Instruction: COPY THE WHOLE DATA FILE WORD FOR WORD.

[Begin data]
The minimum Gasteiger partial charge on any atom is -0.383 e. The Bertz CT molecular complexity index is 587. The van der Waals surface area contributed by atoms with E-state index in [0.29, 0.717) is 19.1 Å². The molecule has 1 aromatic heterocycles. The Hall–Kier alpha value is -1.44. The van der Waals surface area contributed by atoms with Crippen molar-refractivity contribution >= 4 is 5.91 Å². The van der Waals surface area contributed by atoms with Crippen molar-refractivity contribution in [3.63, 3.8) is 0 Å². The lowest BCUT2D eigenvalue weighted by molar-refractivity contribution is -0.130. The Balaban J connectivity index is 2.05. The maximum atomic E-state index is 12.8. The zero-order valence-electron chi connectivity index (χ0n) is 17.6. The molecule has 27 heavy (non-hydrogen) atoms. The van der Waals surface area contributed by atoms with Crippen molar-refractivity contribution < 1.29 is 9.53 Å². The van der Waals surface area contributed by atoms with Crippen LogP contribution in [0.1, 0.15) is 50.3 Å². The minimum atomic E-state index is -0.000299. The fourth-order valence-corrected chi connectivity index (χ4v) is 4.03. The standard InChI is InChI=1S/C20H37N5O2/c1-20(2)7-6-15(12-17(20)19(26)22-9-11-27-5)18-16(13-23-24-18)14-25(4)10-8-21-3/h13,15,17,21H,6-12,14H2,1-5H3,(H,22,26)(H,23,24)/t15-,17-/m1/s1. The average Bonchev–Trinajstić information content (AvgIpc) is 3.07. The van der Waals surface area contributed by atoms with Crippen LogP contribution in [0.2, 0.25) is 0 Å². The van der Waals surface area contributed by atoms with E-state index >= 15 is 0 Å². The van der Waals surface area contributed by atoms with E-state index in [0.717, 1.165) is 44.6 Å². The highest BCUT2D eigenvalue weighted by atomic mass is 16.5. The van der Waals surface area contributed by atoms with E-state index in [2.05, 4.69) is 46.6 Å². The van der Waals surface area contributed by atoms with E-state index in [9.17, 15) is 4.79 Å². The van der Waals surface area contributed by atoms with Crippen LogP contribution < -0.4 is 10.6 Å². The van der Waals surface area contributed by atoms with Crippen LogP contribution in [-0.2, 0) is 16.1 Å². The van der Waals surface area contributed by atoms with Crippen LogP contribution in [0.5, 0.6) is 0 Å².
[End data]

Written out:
The minimum Gasteiger partial charge on any atom is -0.383 e. The Bertz CT molecular complexity index is 587. The van der Waals surface area contributed by atoms with E-state index in [0.29, 0.717) is 19.1 Å². The molecule has 1 aromatic heterocycles. The Hall–Kier alpha value is -1.44. The van der Waals surface area contributed by atoms with Crippen molar-refractivity contribution >= 4 is 5.91 Å². The van der Waals surface area contributed by atoms with Crippen molar-refractivity contribution in [3.63, 3.8) is 0 Å². The lowest BCUT2D eigenvalue weighted by molar-refractivity contribution is -0.130. The Balaban J connectivity index is 2.05. The maximum atomic E-state index is 12.8. The zero-order valence-electron chi connectivity index (χ0n) is 17.6. The molecule has 27 heavy (non-hydrogen) atoms. The van der Waals surface area contributed by atoms with Crippen molar-refractivity contribution < 1.29 is 9.53 Å². The van der Waals surface area contributed by atoms with Crippen LogP contribution in [0.1, 0.15) is 50.3 Å². The minimum atomic E-state index is -0.000299. The fourth-order valence-corrected chi connectivity index (χ4v) is 4.03. The standard InChI is InChI=1S/C20H37N5O2/c1-20(2)7-6-15(12-17(20)19(26)22-9-11-27-5)18-16(13-23-24-18)14-25(4)10-8-21-3/h13,15,17,21H,6-12,14H2,1-5H3,(H,22,26)(H,23,24)/t15-,17-/m1/s1. The average Bonchev–Trinajstić information content (AvgIpc) is 3.07. The van der Waals surface area contributed by atoms with Crippen LogP contribution in [0.2, 0.25) is 0 Å². The van der Waals surface area contributed by atoms with E-state index >= 15 is 0 Å². The van der Waals surface area contributed by atoms with E-state index in [0.717, 1.165) is 44.6 Å². The highest BCUT2D eigenvalue weighted by atomic mass is 16.5. The van der Waals surface area contributed by atoms with E-state index in [2.05, 4.69) is 46.6 Å². The van der Waals surface area contributed by atoms with E-state index in [9.17, 15) is 4.79 Å². The van der Waals surface area contributed by atoms with Crippen LogP contribution < -0.4 is 10.6 Å². The van der Waals surface area contributed by atoms with Crippen LogP contribution in [-0.2, 0) is 16.1 Å². The van der Waals surface area contributed by atoms with Crippen LogP contribution in [0.5, 0.6) is 0 Å².